The lab itself turned out to be extremely difficult, even when I did it on my own. I don't like to shrink back from course targets. I would prefer to scaffold until every student can meet the goal. So, I had to find a way to make it more manageable. I arrived at the following strategy, which I confess I thought quite innovative at the time:
I created the lab itself in segments, each with more hints, discussion, and code organization. If you ultimately read through the entire lab write-up, you would eventually the method header and description for every one of the 28 functions in my own personal (idiosyncratic) solution, as well as additional hints, thoughts, and alerts to some programming traps.
At the bottom of each section, I had a message like this:
If you stop here and complete the problem correctly, you will be able to earn 100%.
If you go on to the next page, you will only be able to earn 94%.
The notion was to allow for self-selected scaffolding to make the lab more possible. The earnings per section were originally set to 105, 100, 94, and 80. (The big gap for the last section was because the last section basically just laid out every little detail.) This setup, I believed, would provide a challenge to those who could handle it, and support for those who needed.
How things went down
When the lab went live, it did not go at all as I expected. The students at my highly selective school were far, far more resistant to going on to the next section than I had anticipated, and preferred instead to work at a level that was inappropriately hard. Most students refused to go below 100% for any reason whatsoever, and the students who could really have benefited from the 80% section would not go past 94%. Some students never completed the lab at all, ironically garnering a zero in an attempt to avoid a 94%.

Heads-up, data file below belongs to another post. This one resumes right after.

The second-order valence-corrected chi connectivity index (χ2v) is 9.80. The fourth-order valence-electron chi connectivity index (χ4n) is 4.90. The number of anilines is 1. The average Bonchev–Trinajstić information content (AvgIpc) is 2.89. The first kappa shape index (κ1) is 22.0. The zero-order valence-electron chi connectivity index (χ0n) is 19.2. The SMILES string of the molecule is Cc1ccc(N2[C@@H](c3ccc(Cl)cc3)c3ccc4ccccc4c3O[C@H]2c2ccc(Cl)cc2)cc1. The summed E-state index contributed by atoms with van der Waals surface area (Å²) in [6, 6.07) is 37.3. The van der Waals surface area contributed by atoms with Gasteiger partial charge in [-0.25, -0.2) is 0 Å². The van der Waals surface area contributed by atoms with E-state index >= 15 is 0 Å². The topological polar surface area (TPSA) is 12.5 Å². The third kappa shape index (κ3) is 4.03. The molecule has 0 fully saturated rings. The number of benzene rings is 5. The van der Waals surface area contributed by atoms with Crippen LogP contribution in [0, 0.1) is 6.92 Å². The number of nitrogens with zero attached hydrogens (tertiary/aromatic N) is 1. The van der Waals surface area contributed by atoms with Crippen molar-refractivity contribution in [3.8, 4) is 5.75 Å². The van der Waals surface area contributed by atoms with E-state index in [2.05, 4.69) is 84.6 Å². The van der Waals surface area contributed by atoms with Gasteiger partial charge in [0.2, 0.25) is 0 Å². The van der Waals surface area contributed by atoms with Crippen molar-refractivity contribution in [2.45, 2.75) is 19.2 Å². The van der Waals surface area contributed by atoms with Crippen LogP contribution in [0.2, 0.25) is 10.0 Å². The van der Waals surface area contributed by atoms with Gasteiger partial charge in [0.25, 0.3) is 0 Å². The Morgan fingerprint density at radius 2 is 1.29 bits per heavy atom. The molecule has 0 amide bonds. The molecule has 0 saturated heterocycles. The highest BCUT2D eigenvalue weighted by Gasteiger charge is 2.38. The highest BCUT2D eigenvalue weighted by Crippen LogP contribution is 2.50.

More perturbing to me were assertions that there were other students who were cheating, since the sections you actually read were on your own honor. My protestations that my solution was, in fact, highly idiosyncratic (and therefore it would be easy to tell) did nothing to dispel this idea. Later, upon analysis, I did find at least one student who definitely did read beyond the section that he declared, but that was all I was able to find.
This whole episode took a tremendous amount of class time, and ate substantially into the good will I had built over the last two years with the class.
Innovation? Meet near-abject failure.
I have already made a pass at addressing some of the problems the kids identified for this next school year. First of all, I have integrated the coin problem far more tightly into the lecture materials. I have further added new hints and clarifications across the entire text of the lab, and I have changed the point values for the sections to: 105, 100, 96, and 90.
With these modifications, the lab will be incrementally better on a number of fronts. However, I can't help but think that my approach is foundationally wrong here. I don't see how to entirely avoid many of the problems that I encountered the first time.
How can I scaffold the lab more appropriately without retreating on the final product? I believe that the exercise has real value, and I don't want to simply retreat into lab material that is inherently less rich.